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The historic achieve-ments brought forth by physics in the 20th century:

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## The historic achieve-ments brought forth by physics in the 20th century:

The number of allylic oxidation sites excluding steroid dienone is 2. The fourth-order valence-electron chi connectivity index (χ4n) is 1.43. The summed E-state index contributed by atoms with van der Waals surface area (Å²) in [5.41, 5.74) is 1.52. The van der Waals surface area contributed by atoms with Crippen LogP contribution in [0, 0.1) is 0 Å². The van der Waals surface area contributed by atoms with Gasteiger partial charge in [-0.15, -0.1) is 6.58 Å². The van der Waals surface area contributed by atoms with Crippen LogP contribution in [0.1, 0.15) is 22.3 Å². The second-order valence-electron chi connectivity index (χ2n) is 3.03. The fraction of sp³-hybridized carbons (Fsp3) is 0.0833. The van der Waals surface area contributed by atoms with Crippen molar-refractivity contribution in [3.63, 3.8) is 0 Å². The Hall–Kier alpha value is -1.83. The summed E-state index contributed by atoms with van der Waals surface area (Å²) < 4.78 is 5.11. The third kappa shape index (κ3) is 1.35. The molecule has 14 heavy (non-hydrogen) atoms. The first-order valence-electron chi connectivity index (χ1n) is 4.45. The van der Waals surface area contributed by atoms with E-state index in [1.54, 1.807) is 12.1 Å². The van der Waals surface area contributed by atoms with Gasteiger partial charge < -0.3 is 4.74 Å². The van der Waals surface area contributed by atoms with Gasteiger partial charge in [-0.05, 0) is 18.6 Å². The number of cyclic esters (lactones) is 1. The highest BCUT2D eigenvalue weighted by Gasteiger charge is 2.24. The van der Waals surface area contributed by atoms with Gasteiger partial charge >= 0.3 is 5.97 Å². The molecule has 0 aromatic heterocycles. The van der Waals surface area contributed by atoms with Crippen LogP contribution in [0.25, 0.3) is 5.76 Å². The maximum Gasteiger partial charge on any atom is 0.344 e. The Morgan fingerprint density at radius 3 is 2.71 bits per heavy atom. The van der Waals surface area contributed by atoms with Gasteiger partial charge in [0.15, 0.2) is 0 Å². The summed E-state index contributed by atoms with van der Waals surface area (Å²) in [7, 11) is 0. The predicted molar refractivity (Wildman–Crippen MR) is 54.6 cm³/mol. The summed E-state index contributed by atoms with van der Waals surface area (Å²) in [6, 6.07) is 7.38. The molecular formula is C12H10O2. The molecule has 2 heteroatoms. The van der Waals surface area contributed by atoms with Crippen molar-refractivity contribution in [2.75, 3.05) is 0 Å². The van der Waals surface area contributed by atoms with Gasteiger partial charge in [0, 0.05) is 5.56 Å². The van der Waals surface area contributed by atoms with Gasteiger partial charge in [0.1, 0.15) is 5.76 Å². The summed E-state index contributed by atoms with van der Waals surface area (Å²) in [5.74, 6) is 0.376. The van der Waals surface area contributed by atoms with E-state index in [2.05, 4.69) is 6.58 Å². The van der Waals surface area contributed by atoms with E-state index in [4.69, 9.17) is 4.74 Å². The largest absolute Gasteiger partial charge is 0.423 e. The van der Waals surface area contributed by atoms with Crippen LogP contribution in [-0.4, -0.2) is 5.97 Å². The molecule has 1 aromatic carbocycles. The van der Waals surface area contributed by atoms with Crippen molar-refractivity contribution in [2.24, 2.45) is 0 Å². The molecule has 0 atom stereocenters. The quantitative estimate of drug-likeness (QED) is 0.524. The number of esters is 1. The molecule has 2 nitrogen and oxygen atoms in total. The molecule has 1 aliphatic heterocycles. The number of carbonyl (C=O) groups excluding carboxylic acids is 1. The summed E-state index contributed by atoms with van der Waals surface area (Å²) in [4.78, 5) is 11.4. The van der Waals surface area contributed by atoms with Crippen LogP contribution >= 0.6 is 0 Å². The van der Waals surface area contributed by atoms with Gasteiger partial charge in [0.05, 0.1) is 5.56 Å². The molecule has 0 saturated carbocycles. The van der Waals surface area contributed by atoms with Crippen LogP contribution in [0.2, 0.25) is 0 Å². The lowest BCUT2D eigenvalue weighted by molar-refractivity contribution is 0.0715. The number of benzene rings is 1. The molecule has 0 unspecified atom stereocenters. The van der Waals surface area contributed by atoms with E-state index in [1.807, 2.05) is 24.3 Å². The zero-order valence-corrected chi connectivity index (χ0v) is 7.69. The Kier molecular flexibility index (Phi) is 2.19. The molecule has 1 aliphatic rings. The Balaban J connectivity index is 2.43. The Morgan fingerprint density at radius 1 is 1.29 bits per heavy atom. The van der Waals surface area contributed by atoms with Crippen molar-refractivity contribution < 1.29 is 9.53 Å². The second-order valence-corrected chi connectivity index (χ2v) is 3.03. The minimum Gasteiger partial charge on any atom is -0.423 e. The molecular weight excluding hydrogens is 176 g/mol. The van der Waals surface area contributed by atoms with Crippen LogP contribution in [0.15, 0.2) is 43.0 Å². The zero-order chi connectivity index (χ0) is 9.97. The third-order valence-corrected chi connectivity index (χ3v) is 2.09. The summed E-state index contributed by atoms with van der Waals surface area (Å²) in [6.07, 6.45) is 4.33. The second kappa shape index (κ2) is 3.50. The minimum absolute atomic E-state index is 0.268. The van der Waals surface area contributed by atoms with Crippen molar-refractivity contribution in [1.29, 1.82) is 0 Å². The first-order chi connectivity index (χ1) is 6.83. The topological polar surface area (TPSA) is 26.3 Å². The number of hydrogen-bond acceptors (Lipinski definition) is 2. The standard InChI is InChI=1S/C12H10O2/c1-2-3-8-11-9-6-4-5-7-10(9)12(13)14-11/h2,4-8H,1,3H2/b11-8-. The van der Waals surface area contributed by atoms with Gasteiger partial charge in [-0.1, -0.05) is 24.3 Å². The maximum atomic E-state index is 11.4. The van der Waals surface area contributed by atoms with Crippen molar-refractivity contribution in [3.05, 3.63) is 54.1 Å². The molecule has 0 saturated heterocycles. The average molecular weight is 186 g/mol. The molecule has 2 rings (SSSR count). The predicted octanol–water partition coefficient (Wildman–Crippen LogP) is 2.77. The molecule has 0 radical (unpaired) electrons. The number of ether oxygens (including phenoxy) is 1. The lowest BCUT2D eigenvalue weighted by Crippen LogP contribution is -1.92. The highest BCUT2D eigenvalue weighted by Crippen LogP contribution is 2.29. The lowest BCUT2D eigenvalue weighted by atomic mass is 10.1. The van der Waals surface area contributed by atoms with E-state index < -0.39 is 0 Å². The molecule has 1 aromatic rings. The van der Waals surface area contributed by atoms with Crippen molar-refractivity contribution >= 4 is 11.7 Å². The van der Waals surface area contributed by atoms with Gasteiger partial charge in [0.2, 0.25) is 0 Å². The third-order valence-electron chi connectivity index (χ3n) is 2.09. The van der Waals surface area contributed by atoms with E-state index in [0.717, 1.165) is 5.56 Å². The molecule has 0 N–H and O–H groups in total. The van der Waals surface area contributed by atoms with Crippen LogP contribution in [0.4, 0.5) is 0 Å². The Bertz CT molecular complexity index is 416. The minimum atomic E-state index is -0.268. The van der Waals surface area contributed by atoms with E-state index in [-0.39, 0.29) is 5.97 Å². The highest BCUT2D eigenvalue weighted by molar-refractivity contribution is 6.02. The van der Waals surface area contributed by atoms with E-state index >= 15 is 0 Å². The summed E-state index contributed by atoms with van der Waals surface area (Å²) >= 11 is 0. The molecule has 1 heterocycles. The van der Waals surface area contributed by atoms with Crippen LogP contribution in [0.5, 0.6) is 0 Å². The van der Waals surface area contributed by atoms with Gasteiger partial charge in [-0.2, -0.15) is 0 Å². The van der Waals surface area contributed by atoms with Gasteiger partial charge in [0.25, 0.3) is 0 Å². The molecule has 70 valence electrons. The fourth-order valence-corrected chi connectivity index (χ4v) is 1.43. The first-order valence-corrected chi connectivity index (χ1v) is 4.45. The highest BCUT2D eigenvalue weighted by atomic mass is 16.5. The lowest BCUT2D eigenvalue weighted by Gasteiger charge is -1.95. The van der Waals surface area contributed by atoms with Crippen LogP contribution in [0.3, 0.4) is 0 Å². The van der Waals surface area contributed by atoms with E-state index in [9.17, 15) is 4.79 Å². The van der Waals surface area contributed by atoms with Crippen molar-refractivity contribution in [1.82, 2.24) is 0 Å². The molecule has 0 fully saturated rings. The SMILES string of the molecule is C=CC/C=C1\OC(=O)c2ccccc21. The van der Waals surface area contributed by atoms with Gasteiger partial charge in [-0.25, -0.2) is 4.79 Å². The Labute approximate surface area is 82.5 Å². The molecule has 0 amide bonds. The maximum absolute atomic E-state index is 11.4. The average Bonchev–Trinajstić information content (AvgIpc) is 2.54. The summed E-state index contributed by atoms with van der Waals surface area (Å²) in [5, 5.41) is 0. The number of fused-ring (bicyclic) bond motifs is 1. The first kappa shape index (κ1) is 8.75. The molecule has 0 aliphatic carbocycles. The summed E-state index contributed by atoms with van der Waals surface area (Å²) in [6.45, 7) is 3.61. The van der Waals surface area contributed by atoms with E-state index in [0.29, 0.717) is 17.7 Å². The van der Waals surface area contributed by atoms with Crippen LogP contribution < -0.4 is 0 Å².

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**The historic achieve-ments brought forth by physics in the**20th century:**Man discovered, for the first time since our ancestors**discovered fire, the second and the vastly stronger source of energy: nuclear power.**Man learned to manipu-late electrons to create the**transistor which led to the modern computer, there-by greatly increasing human productivity.**Man learned how to probe into structures of atomic**dimensions which led to the double-helix, thereby ushering in bioengineer-ing technology.**However, from the viewpoint of physicists, the most**important advances are the profound revolutions in our understanding of the basic concepts of physics.**Space**• Time • Motion • Energy • Force**There were three themes that, singly and together, underlie**the chief new ideas in the 20th century physics. We may call them:**Thematic Melodies of**• Twentieth Century • Theoretical Physics: • Quantization • Symmetry • Phase Factor**Quantization**• 1900 Planck • 1905 Einstein • 1913 Bohr**It was the spring of hope,**it was the winter of despair**At present I am myself most optimistic as regards the future**of the theory. Bohr to Rutherford 1918**Physics is once again at a dead end at this time. For me,**at any rate. It is much too difficult. Pauli to Kronig, May 21, 1925**Heisenberg’s mechanics has restored my zest for life.**Pauli to Kronig, October 9, 1925**Do not enter into this conflict, we are both much too kind**and gentle to participate in that kind of struggle. Both Bohr and Heisenberg are tough, hard nosed, uncompromising and**indefatigable. We would just be crushed in that juggernaut.**Kramers to Klein 1927 Quoted in Pais’ <Genius of Science>, p.159 (2000)**It was a period of patient work in the laboratory, of**crucial experiments and daring action, of many false starts and many untenable conjectures. It was a time of earnest correspondence and**hurried conferences, of debate, criticism, and brilliant**mathematical improvisation. • For those who partici-pated, it was a time of creation; there was terror as well as exaltation in their new insight . It will probably not**be recorded very completely as history. As history, its**recreation would call for an art as high as the story of Oedipus or the story of Cromwell, yet in a realm ofaction so remote from our common experience that**it is unlikely to be known to any poet or any historian.”**• J.R. Oppenheimer • Reith Lectures 1953**Pauli — PowerFermi — Solidity,**StrengthHeisenberg — Deep InsightDirac — Cartesian Purity**2.Symmetry**• (= invariance)**The five regular solids with maximum symmetry. Reprinted**from A.V. Shubnikov and V.A. Koptsik, Symmetry in Science and Art (Plenum, 1974).**Symmetry**• 1905 Einstein • 1908Minkowski**… that the basic demand of the special theory of**relativity (invariance of the laws under Lorentz-transformations) is too narrow, i.e. that an invariance of the laws must be postulated also relative to non-linear transformations of**the coordinates in the four-dimensional continuum.**• This happened in 1908. • Einstein: Autobiographical Notes • in <Albert Einstein>, ed. P.A. • Schilpp, p.67**With the introduction of quantum mechanics in 1925, symmetry**became very important. The mathematical language for symmetry is groups.**It has been rumored that the “group pest” is gradually**being cut out of quantum physics. H. Weyl, Nov. 1930**Symmetry gradually became the thematic melody (1927-1970)**• atomic, molecular physics • nuclear physics • elementary particle physics**A great shock created by Prof. C. S. Wu in 1957**• Parity Nonconservation • in Weak Interactions**Now, where shall I start? It is good that I did not make a**bet. It would have resulted in a heavy loss of money (which I cannot afford); I did make a fool of myself, however (which I think I can afford) • Pauli 1957**Never before or afterward have I seen him so excited about**physics. Heisenberg 1978**So if one asks what is the main feature of quantum**mechanics, I feel inclined now to say that it is not non-commutative algebra, it is the phase. • Dirac 1972**Phase factor became particularly important through the**proposal of Weyl in 1918.